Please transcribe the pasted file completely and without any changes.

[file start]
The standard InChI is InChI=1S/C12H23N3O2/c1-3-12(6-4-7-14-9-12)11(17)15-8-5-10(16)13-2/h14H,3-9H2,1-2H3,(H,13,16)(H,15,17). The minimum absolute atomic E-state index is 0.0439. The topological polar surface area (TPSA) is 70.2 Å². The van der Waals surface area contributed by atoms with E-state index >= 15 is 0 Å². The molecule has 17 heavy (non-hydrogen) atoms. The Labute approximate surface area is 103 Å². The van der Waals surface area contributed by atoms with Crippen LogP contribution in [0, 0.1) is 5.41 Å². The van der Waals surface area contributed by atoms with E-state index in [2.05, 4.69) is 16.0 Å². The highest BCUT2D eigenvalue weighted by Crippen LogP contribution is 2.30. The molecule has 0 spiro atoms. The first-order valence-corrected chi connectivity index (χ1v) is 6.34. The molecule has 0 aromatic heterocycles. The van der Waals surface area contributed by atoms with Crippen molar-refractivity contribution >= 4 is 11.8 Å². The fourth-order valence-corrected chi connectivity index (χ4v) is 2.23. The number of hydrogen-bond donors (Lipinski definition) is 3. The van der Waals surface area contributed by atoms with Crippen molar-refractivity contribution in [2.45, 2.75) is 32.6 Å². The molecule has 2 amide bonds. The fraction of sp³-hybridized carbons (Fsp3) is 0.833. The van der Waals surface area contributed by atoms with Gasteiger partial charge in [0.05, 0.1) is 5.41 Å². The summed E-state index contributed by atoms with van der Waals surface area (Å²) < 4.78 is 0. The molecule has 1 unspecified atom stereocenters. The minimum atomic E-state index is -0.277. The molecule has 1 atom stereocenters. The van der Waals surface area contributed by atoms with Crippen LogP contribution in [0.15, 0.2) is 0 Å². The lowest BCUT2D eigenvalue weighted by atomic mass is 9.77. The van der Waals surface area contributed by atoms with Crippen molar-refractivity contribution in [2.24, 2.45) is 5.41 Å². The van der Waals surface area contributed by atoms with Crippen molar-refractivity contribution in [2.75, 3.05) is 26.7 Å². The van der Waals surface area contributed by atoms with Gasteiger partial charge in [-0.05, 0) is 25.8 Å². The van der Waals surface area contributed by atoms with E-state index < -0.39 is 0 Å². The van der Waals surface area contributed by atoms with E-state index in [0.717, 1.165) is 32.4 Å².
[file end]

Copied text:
The standard InChI is InChI=1S/C12H23N3O2/c1-3-12(6-4-7-14-9-12)11(17)15-8-5-10(16)13-2/h14H,3-9H2,1-2H3,(H,13,16)(H,15,17). The minimum absolute atomic E-state index is 0.0439. The topological polar surface area (TPSA) is 70.2 Å². The van der Waals surface area contributed by atoms with E-state index >= 15 is 0 Å². The molecule has 17 heavy (non-hydrogen) atoms. The Labute approximate surface area is 103 Å². The van der Waals surface area contributed by atoms with Crippen LogP contribution in [0, 0.1) is 5.41 Å². The van der Waals surface area contributed by atoms with E-state index in [2.05, 4.69) is 16.0 Å². The highest BCUT2D eigenvalue weighted by Crippen LogP contribution is 2.30. The molecule has 0 spiro atoms. The first-order valence-corrected chi connectivity index (χ1v) is 6.34. The molecule has 0 aromatic heterocycles. The van der Waals surface area contributed by atoms with Crippen molar-refractivity contribution >= 4 is 11.8 Å². The fourth-order valence-corrected chi connectivity index (χ4v) is 2.23. The number of hydrogen-bond donors (Lipinski definition) is 3. The van der Waals surface area contributed by atoms with Crippen molar-refractivity contribution in [2.45, 2.75) is 32.6 Å². The molecule has 2 amide bonds. The fraction of sp³-hybridized carbons (Fsp3) is 0.833. The van der Waals surface area contributed by atoms with Gasteiger partial charge in [0.05, 0.1) is 5.41 Å². The summed E-state index contributed by atoms with van der Waals surface area (Å²) < 4.78 is 0. The molecule has 1 unspecified atom stereocenters. The minimum atomic E-state index is -0.277. The molecule has 1 atom stereocenters. The van der Waals surface area contributed by atoms with Crippen LogP contribution in [0.15, 0.2) is 0 Å². The lowest BCUT2D eigenvalue weighted by atomic mass is 9.77. The van der Waals surface area contributed by atoms with Crippen molar-refractivity contribution in [2.24, 2.45) is 5.41 Å². The van der Waals surface area contributed by atoms with Crippen molar-refractivity contribution in [2.75, 3.05) is 26.7 Å². The van der Waals surface area contributed by atoms with Gasteiger partial charge in [-0.05, 0) is 25.8 Å². The van der Waals surface area contributed by atoms with E-state index < -0.39 is 0 Å². The van der Waals surface area contributed by atoms with E-state index in [0.717, 1.165) is 32.4 Å².